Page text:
tv NBC Nightly News With Lester Holt NBC October 7, 2018 3:30pm-4:01pm PDT
♪ only you narrow test. test. test. test. the road in up state new york. the toll is staggering. >> this is one of the biggest losses of life -- loss of lives that we've seen. >> 20 people are dead after a limousine crashes into a parked suv. young people celebrating a 30th birthday. a journalist feared dead. he criticized the leadership of saudi arabia in the american press. now some are claiming a saudi hit squad murdered him. >> the fight after the fight. the four-round championship bout last night was just the beginning. then came the real fireworks. as wildfires sweep through parts of the west, we're with the next generation being trained to join the battle. and giants descend on
england. giant puppets, that is. a parade you won't want to miss. >> announcer: this is "nbc nightly news" with kate snow. good evening. it was planned as a fun saturday afternoon for a group of friends celebrating a birthday milestone. today authorities described what happened when the suv limo they were riding in sped into the parking lot of a popular country store, killing everyone inside and another two pedestrians. the crash so disastrous the national transportation safety board was called in. we begin tonight with matt bradley in schohairie, new york west of albany. >> reporter: in a matter of minutes a 30th birthday party turned to tragedy. >> there's a multi-vehicle motor vehicle accident. >> reporter: an suv limousine carrying 18 people careened off a new york state iowa. >> everyone inside was killed. >> reporter: witnesses said the limo sped down a hill, through a parking lot and collided with a parked
car. two pedestrians in the parking lot were killed. >> i heard some screaming and just it looked serious because people were just, you know, running back and forth. >> reporter: the snarled wreckage ended up in had a nearby creek bed. state officials declined to comment on whether the driver had been drinking, refusing to answer questions about what might have caused this tragic accident. >> i've been on the board for 12 years, and this is one of the biggest losses of lives that weave seen in a long long time. >> reporter: saying they won't release the victims' names until autopsies are complete, but some family members are already speaking out. >> i can't believe it. you know, it's not something you can wrap your head around. >> reporter: barbara douglas said four of her nieces, all sisters, among the dead. >> they were very smart, and they were beautiful, and -- and they were -- they lived life to the fullest. >> reporter: the collision said to be the worst highway accident since 2009 is now the focus of a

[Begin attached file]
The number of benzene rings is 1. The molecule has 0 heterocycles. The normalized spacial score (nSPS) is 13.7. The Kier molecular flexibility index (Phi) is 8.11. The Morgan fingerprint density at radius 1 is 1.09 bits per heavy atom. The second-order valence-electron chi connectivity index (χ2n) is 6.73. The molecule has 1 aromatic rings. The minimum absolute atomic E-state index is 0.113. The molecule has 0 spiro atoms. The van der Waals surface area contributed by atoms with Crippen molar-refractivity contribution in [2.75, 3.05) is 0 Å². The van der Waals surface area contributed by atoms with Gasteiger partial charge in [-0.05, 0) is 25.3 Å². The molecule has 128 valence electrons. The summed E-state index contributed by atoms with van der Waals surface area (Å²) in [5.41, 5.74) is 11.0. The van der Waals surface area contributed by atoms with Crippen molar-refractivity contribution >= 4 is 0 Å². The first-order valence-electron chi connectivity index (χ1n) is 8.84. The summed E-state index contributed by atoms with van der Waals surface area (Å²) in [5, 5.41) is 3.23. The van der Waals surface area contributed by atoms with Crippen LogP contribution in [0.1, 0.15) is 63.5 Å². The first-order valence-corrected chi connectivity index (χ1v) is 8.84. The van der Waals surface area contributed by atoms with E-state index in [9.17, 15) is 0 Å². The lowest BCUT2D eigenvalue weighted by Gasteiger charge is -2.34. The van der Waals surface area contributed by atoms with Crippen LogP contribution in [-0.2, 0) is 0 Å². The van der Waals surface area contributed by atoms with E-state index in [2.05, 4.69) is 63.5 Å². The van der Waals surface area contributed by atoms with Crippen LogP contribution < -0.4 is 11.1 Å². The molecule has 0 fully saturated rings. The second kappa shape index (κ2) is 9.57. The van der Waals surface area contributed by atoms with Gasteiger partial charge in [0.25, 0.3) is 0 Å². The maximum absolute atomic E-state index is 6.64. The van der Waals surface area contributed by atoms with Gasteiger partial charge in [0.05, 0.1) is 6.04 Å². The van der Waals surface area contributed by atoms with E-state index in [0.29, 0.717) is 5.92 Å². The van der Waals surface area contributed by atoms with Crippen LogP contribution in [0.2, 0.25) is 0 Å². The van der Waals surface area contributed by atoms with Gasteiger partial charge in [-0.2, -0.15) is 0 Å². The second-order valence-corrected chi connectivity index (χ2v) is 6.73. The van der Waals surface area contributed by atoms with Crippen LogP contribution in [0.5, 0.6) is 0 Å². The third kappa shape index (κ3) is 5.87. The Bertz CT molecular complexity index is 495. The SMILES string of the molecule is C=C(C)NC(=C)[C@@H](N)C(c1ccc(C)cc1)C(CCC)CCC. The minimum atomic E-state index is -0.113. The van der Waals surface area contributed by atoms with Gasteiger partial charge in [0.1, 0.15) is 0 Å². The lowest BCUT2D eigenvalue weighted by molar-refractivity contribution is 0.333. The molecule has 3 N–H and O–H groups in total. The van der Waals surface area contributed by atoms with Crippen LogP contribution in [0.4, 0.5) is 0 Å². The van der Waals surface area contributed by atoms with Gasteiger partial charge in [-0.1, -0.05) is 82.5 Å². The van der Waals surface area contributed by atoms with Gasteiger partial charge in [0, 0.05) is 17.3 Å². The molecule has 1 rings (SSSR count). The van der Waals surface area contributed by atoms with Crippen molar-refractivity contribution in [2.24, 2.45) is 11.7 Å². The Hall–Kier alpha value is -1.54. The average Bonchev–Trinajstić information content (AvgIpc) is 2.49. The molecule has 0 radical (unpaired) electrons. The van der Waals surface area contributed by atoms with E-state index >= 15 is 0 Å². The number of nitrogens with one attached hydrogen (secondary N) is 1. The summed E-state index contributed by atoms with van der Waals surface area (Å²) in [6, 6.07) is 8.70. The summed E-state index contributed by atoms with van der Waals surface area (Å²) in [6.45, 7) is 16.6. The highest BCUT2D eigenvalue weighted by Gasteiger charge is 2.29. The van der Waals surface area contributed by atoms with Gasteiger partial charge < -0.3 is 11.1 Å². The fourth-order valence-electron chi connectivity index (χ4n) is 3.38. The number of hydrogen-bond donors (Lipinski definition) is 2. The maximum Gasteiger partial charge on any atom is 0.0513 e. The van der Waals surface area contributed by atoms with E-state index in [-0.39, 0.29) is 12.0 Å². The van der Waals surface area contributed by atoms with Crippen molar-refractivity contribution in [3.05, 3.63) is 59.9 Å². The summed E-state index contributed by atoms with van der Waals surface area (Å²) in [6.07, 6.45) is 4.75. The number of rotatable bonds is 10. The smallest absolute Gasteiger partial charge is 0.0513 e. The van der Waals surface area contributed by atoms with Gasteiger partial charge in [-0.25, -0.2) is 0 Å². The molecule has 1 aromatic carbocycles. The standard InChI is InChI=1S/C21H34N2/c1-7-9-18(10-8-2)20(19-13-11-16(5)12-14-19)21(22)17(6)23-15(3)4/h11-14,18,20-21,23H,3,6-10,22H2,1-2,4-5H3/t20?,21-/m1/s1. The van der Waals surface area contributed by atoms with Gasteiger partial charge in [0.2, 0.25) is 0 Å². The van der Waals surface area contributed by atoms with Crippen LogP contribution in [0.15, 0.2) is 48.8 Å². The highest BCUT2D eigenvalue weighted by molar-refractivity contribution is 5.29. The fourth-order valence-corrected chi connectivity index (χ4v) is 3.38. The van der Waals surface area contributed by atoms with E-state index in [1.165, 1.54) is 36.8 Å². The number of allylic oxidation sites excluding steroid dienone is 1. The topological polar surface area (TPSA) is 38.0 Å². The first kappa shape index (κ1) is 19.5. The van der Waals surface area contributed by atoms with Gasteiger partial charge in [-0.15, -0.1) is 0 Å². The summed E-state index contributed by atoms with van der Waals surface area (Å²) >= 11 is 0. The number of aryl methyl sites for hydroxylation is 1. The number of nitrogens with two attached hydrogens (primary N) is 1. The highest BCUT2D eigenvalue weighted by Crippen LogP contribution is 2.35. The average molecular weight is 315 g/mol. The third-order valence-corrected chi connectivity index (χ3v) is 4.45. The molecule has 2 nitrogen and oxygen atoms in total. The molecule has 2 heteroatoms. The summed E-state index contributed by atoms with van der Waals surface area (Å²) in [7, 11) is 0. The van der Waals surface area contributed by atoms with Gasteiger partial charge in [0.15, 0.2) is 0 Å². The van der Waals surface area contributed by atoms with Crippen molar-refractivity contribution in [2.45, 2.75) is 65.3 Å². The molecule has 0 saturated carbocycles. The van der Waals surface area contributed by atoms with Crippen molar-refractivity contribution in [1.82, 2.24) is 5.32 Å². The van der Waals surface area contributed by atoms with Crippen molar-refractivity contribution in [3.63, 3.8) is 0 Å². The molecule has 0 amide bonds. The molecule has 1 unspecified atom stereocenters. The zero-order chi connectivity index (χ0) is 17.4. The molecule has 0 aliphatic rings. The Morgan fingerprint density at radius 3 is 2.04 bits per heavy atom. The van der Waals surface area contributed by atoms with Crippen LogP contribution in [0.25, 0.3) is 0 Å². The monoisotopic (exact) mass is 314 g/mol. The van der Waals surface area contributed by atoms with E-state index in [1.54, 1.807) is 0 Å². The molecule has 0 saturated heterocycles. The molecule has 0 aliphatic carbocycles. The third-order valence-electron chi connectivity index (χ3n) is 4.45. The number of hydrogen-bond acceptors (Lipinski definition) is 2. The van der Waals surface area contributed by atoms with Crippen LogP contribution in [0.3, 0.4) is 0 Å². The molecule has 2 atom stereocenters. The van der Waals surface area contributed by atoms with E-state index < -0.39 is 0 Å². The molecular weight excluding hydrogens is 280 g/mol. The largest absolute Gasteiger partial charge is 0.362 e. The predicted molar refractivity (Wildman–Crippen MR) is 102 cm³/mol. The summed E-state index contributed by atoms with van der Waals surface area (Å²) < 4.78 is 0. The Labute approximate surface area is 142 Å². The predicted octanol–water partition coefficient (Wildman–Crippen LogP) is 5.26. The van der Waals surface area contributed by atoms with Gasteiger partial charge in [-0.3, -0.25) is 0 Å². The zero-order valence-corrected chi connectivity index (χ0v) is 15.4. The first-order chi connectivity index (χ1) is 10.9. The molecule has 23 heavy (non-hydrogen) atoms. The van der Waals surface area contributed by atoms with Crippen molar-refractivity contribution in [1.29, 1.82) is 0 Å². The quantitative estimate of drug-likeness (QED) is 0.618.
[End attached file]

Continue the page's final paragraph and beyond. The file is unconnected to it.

federal investigation. the ntsb sent a go team to the site. that ntsb team is going to be here for several days trying to reconstruct this accident. as you can see, this tire track, they are the only thing that's really left here. they want to determine how so many people could have died from the same vehicle and when these massive stretch limousines are even safe. kate? >> mate bradley, thank you. we turn to politics and what has become a big winning streak for president trump. his second supreme court nominee, brett kavanaugh, of course, was sworn in this weekend, so what's next for the president, and what does this historic accomplishment mean for the upcoming mid-term elections? nbc's kelly o'donnell has more. >> reporter: with one hand on the bible, justice brett kavanaugh's sworn oath was not an end point but instead a political reboot for energized and sometimes angry
democrats. >> i said to the woman who are justifiably angry and determined, they should should focus like a laser beam on the elections. >> and a recharge for the republicans. >> i want to thank the other side for the tactics that have allowed us to kind of energize and get involved our own vote sneers today the president headed for the golf course with senator lindsey graham, justice kavanaugh's most fiery defender. >> i'm going to go throughout this country and let people in these, you know, purple states, red states where trump won, know what i thought, know what i think about this process. >> reporter: the president in rally mode saturday night. >> got to involvement got to vote. >> reporter: made the bitter confirmation fight a call to act. >> on november 6th you will have the chance to stop the radical democrats, and that's what they have become. >> reporter: but sticking with her party could have real consequences. republican susan collins' yes vote
unleashed instant anger to unseat here in 2020. >> i have to do what i think is right, and over the years the people of maine have trusted me to exercise my best judgment. >> reporter: while north dakota democrat heidi heitkamp who could lose her seat next month, tells "60 minutes" voting yes would have been safer. >> yeah. i don't think there's any doubt about that. i think that the -- the politically expedient vote here was a -- a yes vote. >> why not then? >> because this isn't about politics. >> reporter: the white house is planning to extend its own celebration by holding a ceremonial swearing in for justice kavanaugh tomorrow. while several other justices have had a public and private ceremony those were daytime events. president trump announced this would happen tomorrow evening that. maximizes the live tv audience where he can tout this accomplishment right before the mid terms. kate? >> kelly o'donnell at the white house, kelly, thank you. another accomplishment for the president this week,